Celebrating New American Artists
Photographs hanging in the Spotlight Gallery beginning July 10 honor the work of seven groups of artists. Music, dance, and fiber art traditions of Somali, Nepali, Burmese, Burundian, Tibetan, and Bosnian people are represented. There are important through lines. New Americans living in Vermont are making the art. They gather as a part of the Traditional Arts Apprenticeship Program – an initiative of the Vermont Folklife Center. The Apprenticeship Program was one of the many passions of Gregory Sharrow, whose life ended earlier this year. Greg left an impressive legacy; the enduring practices shown in the images give credit to a minute portion his substantial work. Through the continuity of these art forms, Greg’s service to foklife will remain alive in Vermont for generations to come.
Sustaining Cultural Practices
The Vermont Traditional Arts Apprenticeship Program seeks to sustain the continuity of cultural practices. Teachers and learners (masters and apprentices) are brought together; each share a commitment to keeping traditional art forms alive, vital and, most importantly, continually relevant to the communities that practice them. The program has supported 330 apprenticeships in 25 years, representing a broad spectrum of expressive culture — from native Abenaki basket making to Somali Bantu embroidery.
It was through the efforts of Greg Sharrow that the Vermont Folklife Center initiated the Apprenticeship Program tto support the living cultural legacies of the state. Historically, the creative forms supported by the program passed from generation to generation, often without the support of classes or public institutions. Over time, factors such as societal change, economic necessity, and immigration — including forced relocation due to conflict — can disrupt this cycle of transmission. Traditional arts are grounded in historical practice and are a visible and expressive aspect of the ongoing processes of change. Through them, communities actively explore — and often debate — the nature of their collective identity in the present.
More About Greg
In her tribute to Greg Sharrow, Vermont Folklife Center Director Kathleen Haughey referenced his collaborative instincts. She called him a pioneer, then described Greg as an “educator above all else.” Her remarks describe his influence on the apprenticeship program, among others: “Greg held titles from folklorist to director of education to co-director. He mentored and nurtured hundreds of interns, aspiring documentarians, and undergraduate and graduate students. He conducted fieldwork, taught workshops, wrote grants, produced video and audio documentaries, and developed exhibits. He saw himself not as an authority on the topics that engaged him — such as farming or traditional arts — but rather as a student who immersed himself directly into the conceptual worlds of the people to whom these practices and experiences belonged. Greg dedicated his professional life to tapping the expertise and authority of others so that he, in some small way, could come to understand how they saw the world.”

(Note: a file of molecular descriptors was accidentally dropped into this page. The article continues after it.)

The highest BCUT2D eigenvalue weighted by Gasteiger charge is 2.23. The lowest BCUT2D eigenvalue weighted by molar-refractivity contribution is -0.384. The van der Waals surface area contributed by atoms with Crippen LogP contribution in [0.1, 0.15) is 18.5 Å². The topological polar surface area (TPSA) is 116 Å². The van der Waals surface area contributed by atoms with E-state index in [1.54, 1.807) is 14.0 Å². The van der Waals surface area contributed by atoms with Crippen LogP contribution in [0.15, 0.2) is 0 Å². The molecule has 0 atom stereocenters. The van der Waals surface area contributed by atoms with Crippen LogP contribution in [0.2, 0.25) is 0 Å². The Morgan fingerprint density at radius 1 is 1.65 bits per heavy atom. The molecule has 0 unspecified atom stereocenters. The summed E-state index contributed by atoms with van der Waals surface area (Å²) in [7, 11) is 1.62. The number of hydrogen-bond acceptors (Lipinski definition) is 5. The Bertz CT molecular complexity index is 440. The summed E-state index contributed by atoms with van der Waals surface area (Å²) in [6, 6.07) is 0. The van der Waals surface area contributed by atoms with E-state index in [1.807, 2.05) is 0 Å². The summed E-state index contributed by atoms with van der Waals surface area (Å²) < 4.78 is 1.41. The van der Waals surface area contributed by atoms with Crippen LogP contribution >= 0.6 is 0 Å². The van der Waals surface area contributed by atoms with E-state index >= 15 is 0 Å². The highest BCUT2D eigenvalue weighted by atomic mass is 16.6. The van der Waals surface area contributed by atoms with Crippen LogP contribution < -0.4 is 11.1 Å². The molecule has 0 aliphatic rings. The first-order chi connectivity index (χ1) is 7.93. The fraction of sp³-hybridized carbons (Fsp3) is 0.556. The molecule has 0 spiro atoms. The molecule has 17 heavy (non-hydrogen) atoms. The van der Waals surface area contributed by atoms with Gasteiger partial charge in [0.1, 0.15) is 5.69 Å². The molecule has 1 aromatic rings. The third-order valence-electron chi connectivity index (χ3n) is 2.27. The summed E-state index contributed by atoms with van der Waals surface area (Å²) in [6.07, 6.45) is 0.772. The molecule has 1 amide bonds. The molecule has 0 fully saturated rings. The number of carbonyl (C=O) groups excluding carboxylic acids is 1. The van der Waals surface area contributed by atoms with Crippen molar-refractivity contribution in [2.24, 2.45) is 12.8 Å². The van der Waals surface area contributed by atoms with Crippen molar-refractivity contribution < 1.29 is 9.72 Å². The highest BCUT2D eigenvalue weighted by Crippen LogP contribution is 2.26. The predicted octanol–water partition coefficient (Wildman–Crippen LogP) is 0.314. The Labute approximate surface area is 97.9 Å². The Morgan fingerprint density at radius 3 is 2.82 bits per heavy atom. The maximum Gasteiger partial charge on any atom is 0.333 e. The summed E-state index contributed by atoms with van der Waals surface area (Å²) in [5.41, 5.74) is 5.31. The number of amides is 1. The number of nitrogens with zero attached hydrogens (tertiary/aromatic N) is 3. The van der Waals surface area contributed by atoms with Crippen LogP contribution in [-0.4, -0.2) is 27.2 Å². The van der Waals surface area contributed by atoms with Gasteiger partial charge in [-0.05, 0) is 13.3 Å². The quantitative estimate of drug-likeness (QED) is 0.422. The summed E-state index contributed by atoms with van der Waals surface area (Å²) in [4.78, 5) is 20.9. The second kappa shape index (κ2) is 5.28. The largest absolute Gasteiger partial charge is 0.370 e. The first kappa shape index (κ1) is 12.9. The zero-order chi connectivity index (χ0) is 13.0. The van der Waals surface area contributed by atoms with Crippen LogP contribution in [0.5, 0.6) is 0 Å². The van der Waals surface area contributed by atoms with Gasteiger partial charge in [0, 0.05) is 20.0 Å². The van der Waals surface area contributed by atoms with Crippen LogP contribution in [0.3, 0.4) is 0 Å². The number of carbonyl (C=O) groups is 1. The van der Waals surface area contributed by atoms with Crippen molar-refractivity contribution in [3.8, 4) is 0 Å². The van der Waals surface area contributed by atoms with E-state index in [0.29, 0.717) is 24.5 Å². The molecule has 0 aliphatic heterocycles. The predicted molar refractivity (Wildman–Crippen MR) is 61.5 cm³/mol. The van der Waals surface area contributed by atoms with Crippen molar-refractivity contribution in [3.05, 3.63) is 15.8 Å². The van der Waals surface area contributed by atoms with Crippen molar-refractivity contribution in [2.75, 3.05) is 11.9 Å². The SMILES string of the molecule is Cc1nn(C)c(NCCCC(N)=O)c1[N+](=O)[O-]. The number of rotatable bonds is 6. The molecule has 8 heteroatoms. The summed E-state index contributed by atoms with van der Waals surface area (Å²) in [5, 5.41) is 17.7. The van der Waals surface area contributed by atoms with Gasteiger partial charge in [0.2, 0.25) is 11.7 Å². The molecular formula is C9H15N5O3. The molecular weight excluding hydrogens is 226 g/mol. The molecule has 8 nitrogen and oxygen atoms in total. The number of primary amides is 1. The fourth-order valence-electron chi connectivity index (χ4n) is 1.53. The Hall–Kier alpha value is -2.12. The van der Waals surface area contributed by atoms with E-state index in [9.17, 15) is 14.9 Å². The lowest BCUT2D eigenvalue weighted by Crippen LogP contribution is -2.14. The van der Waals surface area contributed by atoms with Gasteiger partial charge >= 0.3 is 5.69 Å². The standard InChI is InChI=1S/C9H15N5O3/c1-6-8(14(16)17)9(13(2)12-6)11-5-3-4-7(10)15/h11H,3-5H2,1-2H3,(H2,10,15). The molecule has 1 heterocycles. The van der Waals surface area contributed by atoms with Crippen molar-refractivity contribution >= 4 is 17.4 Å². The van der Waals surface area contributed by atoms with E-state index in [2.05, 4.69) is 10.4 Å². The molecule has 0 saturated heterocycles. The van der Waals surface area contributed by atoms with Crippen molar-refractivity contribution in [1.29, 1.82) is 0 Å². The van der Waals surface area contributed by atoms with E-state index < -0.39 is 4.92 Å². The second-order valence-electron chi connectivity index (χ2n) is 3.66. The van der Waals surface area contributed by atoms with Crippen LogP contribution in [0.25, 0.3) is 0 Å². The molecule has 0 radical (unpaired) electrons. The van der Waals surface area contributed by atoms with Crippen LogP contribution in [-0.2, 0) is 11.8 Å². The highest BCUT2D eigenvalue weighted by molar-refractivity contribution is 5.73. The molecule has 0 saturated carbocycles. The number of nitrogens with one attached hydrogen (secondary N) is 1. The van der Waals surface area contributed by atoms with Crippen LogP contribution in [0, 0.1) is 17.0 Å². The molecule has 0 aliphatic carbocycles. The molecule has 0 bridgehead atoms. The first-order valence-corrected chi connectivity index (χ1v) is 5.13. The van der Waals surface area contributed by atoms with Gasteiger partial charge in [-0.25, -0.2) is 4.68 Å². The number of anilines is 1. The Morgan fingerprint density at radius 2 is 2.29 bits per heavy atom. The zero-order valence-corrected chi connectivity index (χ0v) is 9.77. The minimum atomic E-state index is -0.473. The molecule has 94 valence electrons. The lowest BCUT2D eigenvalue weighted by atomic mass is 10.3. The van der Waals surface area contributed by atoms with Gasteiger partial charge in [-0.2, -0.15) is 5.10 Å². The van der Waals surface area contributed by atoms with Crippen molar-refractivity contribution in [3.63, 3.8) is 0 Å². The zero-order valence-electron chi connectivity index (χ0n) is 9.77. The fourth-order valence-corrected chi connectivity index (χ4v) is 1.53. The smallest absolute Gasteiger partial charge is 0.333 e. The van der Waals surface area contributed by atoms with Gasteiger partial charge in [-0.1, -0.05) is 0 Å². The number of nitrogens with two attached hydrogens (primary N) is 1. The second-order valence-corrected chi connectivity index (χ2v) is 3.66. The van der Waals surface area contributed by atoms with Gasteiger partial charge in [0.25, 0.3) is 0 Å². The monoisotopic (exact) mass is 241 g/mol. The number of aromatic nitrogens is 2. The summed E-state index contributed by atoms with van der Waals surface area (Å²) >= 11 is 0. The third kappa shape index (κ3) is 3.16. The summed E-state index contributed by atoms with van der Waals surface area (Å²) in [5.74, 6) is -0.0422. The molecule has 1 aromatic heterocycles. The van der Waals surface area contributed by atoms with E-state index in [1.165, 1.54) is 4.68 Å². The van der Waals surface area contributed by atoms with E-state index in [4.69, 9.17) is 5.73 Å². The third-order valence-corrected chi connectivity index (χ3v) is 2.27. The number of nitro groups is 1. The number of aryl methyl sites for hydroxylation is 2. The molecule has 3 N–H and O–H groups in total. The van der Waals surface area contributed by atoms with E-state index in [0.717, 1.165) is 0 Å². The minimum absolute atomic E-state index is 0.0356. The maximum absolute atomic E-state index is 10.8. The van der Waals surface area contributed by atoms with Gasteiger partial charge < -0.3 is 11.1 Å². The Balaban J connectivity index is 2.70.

In Other Words
The stories are best told by some of the artists.
“I love our culture and to preserve it for the future, for our children, I want to teach. I don’t want them to forget our language and culture. In order to understand the dances, we need to understand the words to the songs. We need to not only preserve our dances, but also preserve our language.
“I’ve danced my whole life, but when I was living in a refugee camp in Nepal there were some elder Nepali people who taught me Nepali folk dances, starting in 2001 when I was 13 years old. There was also a Nepali folk and cultural dance school in the camp where I started learning BSKK Bhutanese Sanskrity Kala Kendra (Bhutanese Cultural Talent Club) in 2002. I had a lot of friends there and I loved learning our cultural dances. I graduated from that school with a diploma in Nepali folk dancing.”
— Master Artist Ishwari Rai
“I learned Tibetan folk dance from the people of my Village, from my family and friends in Tibet. I was crazy about dancing and singing, since childhood. I learned mainly through observation and participation with the dancing groups in the village.
“When I get to do things like this, it really makes me happy. It’s like, I’m paid by the very sight of their smiles and their learning Tibetan traditional dance, songs, and playing Dranyen. That’s a very beautiful feeling for me. That motivates me and keeps me doing things like this for the community.”
— Master Artist Migmar Tsering
Greg grew up in a family of dairy farmers. His firsthand experience of the culture of farm life as both a livelihood and a craft activity remained always a personal touchstone and a focal point for his work. For 30 years, he was a staff member — serving in many roles — at the Vermont Folklife Center. He spent that time conducting field research and working collaboratively to present research materials in media including video, audio, and exhibition. For three summers, Greg traveled to Washington, D.C. to participate as a fieldworker and program interpreter at the Smithsonian’s Festival of American Folklife. He served on NEA grant review panels and folk arts review panels throughout New England. Greg held a Bachelor’s degree from Oberlin College, a Master’s degree in education from the University of Vermont, and a doctorate in folklore and folklife from the University of Pennsylvania. At Penn he was appointed Mellon Graduate Fellow. Greg taught at the Braintree School in the Orange Southwest Supervisory Union for twelve years and was named district Outstanding Teacher of the Year in his second year of teaching.
Greg offered these comments when he received the Council’s Arthur Williams Award for Meritorious Service to the Arts in 2017.
— Thank you to the Vermont Folklife Center for providing the materials describing the work of the groups.